The Pomp of the Lavilettes by Gilbert Parker
In the matter of power, Baby, the inquisitive postmaster and keeper of the bridge, was unlike the new arrival in Bonaventure. The abilities of the Honourable Tom Ferrol lay in a splendid plausibility, a spontaneous blarney. He could no more help being spendthrift of his affections and his morals than of his money, and many a time he had wished that his money was as inexhaustible as his emotions.
In point of morals, any of the Lavilettes presented a finer average than their new guest, who had come to give their feasting distinction, and what more time was to show. Indeed, the Hon. Mr. Ferrol had no morals to speak of, and very little honour. He was the penniless son of an Irish peer, who was himself well-nigh penniless; and he and his sister, whose path of life at home was not easy after her marriageable years had passed, drew from the consols the small sum of money their mother had left them, and sailed away for New York.
Six months of life there, with varying fortune in which a well-to-do girl in society gave him a promise of marriage, and then Ferrol found himself jilted for a baronet, who owned a line of steamships and could give the ambitious lady a title. In his sick heart he had spoken profanely of the future Lady of Title, had bade her good-bye with a smile and an agreeable piece of wit, and had gone home to his flat and sobbed like a schoolboy; for, as much as he could love anybody, he loved this girl. He and the faithful sister vanished from New York and appeared in Quebec, where they were made welcome in Government House, at the citadel, and among all who cared to know the weight of an inherited title. For a time, the fact that he had little or no money did not temper their hospitality with niggardliness or caution. But their cheery and witty guest began to take more wine than was good for him or comfortable for others; his bills at the clubs remained unpaid, his landlord harried him, his tailors pursued him; and then he borrowed cheerfully and well.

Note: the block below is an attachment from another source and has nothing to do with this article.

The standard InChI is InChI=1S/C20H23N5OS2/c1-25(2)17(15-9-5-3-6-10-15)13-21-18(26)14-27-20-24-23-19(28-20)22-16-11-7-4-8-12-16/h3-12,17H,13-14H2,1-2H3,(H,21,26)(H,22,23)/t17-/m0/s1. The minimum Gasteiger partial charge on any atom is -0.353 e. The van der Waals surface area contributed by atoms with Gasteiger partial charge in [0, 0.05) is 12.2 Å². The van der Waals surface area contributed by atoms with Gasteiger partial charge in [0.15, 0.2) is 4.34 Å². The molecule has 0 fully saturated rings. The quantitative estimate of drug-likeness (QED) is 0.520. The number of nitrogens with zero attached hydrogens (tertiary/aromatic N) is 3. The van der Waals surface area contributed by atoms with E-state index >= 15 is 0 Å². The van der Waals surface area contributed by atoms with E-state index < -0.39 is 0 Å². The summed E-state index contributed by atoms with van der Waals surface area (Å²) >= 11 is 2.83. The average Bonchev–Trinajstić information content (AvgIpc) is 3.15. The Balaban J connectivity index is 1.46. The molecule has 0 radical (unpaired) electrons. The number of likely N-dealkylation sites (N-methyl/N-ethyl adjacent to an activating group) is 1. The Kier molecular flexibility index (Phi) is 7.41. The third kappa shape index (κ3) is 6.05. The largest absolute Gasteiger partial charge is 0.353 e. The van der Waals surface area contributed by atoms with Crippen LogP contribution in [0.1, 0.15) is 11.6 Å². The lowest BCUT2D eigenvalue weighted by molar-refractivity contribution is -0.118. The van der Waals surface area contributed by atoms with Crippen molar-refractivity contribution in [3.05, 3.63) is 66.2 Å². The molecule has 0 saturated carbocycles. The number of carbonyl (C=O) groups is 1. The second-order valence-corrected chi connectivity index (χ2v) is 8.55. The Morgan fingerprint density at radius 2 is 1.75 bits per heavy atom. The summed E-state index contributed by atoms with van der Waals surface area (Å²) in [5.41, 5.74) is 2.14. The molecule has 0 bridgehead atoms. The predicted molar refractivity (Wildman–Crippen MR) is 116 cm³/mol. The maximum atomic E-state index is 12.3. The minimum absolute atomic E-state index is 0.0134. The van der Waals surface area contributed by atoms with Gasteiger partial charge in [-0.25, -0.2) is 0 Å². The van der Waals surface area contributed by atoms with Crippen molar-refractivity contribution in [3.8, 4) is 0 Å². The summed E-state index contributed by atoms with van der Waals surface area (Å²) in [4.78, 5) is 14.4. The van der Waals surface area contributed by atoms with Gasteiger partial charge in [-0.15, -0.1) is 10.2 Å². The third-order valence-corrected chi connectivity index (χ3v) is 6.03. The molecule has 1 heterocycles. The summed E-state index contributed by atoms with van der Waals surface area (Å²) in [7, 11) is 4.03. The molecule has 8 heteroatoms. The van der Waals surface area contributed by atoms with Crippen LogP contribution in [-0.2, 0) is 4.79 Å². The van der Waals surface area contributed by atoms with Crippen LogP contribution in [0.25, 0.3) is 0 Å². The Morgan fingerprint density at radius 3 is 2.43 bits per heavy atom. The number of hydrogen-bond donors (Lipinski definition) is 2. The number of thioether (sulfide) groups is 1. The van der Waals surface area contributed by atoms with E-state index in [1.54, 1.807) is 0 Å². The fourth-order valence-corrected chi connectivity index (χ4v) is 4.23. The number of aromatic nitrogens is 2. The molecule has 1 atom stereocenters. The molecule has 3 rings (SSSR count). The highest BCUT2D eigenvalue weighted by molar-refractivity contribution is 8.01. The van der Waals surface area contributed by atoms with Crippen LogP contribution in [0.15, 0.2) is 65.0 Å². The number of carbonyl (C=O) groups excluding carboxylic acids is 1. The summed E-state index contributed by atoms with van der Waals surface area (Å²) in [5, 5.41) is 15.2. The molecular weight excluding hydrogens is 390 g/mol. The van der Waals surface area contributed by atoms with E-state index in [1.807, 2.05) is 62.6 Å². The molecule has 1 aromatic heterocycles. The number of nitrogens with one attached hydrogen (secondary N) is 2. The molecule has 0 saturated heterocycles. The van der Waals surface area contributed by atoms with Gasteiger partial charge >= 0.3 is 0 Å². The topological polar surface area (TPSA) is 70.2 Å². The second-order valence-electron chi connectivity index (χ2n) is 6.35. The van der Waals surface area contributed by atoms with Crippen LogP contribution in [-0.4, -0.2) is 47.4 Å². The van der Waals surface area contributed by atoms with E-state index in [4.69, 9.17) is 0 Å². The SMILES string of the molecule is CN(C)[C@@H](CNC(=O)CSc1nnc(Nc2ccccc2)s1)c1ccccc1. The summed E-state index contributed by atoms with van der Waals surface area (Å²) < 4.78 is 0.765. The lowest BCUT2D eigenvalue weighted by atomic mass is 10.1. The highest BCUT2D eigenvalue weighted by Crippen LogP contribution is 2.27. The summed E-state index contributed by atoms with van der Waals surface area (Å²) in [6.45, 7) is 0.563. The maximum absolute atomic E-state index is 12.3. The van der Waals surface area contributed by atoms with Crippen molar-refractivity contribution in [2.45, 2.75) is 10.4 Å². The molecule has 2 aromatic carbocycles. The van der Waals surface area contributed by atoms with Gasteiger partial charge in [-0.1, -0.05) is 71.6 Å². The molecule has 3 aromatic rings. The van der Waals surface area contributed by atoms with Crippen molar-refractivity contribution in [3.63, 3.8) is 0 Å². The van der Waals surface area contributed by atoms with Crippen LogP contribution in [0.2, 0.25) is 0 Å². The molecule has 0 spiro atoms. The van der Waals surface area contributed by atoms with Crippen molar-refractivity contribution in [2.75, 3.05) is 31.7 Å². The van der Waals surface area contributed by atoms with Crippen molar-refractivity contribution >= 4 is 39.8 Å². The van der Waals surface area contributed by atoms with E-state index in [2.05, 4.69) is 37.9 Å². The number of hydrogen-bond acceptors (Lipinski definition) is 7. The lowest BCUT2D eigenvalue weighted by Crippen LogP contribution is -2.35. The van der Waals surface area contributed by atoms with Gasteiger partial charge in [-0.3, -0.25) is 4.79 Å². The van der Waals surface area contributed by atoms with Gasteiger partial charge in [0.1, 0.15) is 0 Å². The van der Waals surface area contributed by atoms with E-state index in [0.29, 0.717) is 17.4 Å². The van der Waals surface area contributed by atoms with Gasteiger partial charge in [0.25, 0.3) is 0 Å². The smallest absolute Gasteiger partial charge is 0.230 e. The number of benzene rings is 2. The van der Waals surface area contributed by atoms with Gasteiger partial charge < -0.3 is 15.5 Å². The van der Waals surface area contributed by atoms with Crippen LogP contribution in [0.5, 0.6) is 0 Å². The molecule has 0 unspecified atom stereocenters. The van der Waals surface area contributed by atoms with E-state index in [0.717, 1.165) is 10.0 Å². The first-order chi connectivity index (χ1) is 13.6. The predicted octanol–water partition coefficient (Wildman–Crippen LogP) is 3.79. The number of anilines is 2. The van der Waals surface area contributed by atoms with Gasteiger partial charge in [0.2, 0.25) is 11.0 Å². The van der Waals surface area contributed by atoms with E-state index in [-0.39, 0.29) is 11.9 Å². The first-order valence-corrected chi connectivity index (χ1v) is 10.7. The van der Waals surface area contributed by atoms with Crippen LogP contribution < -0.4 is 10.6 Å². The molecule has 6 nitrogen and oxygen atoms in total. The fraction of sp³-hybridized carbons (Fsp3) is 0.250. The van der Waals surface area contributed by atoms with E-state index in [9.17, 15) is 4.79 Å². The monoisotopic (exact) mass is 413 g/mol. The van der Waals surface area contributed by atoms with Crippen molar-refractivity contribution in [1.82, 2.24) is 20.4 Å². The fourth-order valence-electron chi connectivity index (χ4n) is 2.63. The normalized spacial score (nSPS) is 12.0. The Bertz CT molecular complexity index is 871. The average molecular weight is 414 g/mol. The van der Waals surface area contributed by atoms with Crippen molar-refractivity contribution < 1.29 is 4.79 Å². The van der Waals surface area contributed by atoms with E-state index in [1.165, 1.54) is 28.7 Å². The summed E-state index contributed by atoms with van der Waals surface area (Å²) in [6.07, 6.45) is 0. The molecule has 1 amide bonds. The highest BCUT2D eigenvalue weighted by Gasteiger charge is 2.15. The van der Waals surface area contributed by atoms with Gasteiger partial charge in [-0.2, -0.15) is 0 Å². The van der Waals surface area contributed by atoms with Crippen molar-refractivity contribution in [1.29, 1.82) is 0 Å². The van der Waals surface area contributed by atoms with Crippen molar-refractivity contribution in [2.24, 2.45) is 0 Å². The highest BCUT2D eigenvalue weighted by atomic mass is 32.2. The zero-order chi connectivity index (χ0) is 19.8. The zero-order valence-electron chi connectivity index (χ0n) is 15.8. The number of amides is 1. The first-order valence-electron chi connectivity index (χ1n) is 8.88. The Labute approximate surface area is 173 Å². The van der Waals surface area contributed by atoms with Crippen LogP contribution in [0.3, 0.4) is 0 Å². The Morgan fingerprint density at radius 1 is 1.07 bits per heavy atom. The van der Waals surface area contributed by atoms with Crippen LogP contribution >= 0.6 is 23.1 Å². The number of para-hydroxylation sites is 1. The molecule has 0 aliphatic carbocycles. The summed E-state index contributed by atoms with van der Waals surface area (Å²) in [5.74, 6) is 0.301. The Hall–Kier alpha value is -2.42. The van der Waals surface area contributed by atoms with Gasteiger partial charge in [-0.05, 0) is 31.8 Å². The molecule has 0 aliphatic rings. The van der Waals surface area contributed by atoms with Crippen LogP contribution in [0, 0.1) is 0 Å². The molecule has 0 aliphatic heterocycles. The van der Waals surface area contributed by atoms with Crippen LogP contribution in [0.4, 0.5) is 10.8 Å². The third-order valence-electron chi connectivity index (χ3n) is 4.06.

However, there came an end to this, and to the acceptance of his I O U's. Following the instincts of his Irish ancestors, he then leagued with a professional smuggler, and began to deal in contraband liquors and cigars. But before this occurred, he had sent his sister to a little secluded town, where she should be well out of earshot of his doings or possible troubles. He would have shielded her from harm at the cost of his life. His loyalty to her was only limited by the irresponsibility of his nature and a certain incapacity to see the difference between radical right and radical wrong. His honour was a matter of tradition, such as it was, and in all else he had the inherent invalidity of some of his distant forebears. For a time all went well, then discovery came, and only the kind intriguing of as good friends as any man deserved prevented his arrest and punishment. But it all got whispered about; and while some ladies saw a touch of romance in his doing professionally and wholesale what they themselves did in an amateurish way with laces, gloves and so on, men viewed the matter more seriously, and advised Ferrol to leave Quebec.
Since that time he had lived by his wits--and pleasing, dangerous wits they were--at Montreal and elsewhere. But fatal ill-luck pursued him. Presently a cold settled on his lungs. In the dead of winter, after sending what money he had to his sister, he had lived a week or more in a room, with no fire and little food. As time went on, the cold got no better. After sundry vicissitudes and twists of fortune, he met Nicolas Lavilette at a horse race, and a friendship was struck up. He frankly and gladly accepted an invitation to attend the wedding of Sophie Lavilette, and to make a visit at the farm, and at the Manor Casimbault afterwards. Nicolas spoke lightly of the Manor Casimbault, yet he had pride in it also; for, scamp as he was, and indifferent to anything like personal dignity or self-respect, he admired his father and had a natural, if good-natured, arrogance akin to Christine's self-will.